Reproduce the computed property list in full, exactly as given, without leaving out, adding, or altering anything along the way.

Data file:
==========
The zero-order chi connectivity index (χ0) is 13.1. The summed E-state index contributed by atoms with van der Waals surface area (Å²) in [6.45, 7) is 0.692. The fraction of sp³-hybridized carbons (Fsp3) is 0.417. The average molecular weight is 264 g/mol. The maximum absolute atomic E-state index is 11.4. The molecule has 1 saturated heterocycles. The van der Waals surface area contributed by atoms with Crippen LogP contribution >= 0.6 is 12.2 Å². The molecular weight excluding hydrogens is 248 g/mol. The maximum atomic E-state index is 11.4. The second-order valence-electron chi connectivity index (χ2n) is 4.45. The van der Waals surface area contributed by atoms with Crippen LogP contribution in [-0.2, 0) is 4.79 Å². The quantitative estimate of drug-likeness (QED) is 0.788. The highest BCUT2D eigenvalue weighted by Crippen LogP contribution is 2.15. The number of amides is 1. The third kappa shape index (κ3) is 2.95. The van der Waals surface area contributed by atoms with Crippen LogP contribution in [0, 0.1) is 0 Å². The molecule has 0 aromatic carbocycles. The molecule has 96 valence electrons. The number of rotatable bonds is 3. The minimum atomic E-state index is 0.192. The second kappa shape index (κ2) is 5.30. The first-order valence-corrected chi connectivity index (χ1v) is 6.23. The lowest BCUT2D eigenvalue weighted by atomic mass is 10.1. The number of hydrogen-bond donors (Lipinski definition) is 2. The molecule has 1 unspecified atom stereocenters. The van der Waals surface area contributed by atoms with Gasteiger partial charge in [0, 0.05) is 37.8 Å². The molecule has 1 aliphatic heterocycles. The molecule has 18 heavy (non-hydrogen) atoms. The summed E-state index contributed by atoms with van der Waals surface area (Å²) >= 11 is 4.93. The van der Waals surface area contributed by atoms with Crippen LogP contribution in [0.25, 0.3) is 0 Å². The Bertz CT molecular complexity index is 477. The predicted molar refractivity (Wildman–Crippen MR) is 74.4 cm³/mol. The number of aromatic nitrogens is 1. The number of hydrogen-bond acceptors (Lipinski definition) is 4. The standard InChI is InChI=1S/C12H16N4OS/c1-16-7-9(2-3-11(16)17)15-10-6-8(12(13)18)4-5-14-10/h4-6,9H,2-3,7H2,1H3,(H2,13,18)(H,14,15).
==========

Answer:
The zero-order chi connectivity index (χ0) is 13.1. The summed E-state index contributed by atoms with van der Waals surface area (Å²) in [6.45, 7) is 0.692. The fraction of sp³-hybridized carbons (Fsp3) is 0.417. The average molecular weight is 264 g/mol. The maximum absolute atomic E-state index is 11.4. The molecule has 1 saturated heterocycles. The van der Waals surface area contributed by atoms with Crippen LogP contribution >= 0.6 is 12.2 Å². The molecular weight excluding hydrogens is 248 g/mol. The maximum atomic E-state index is 11.4. The second-order valence-electron chi connectivity index (χ2n) is 4.45. The van der Waals surface area contributed by atoms with Crippen LogP contribution in [-0.2, 0) is 4.79 Å². The quantitative estimate of drug-likeness (QED) is 0.788. The highest BCUT2D eigenvalue weighted by Crippen LogP contribution is 2.15. The number of amides is 1. The third kappa shape index (κ3) is 2.95. The van der Waals surface area contributed by atoms with Crippen LogP contribution in [0, 0.1) is 0 Å². The molecule has 0 aromatic carbocycles. The molecule has 96 valence electrons. The number of rotatable bonds is 3. The minimum atomic E-state index is 0.192. The second kappa shape index (κ2) is 5.30. The first-order valence-corrected chi connectivity index (χ1v) is 6.23. The lowest BCUT2D eigenvalue weighted by atomic mass is 10.1. The number of hydrogen-bond donors (Lipinski definition) is 2. The molecule has 1 unspecified atom stereocenters. The van der Waals surface area contributed by atoms with Gasteiger partial charge in [0, 0.05) is 37.8 Å². The molecule has 1 aliphatic heterocycles. The molecule has 18 heavy (non-hydrogen) atoms. The summed E-state index contributed by atoms with van der Waals surface area (Å²) >= 11 is 4.93. The van der Waals surface area contributed by atoms with Crippen LogP contribution in [0.25, 0.3) is 0 Å². The Bertz CT molecular complexity index is 477. The predicted molar refractivity (Wildman–Crippen MR) is 74.4 cm³/mol. The number of aromatic nitrogens is 1. The number of hydrogen-bond acceptors (Lipinski definition) is 4. The standard InChI is InChI=1S/C12H16N4OS/c1-16-7-9(2-3-11(16)17)15-10-6-8(12(13)18)4-5-14-10/h4-6,9H,2-3,7H2,1H3,(H2,13,18)(H,14,15).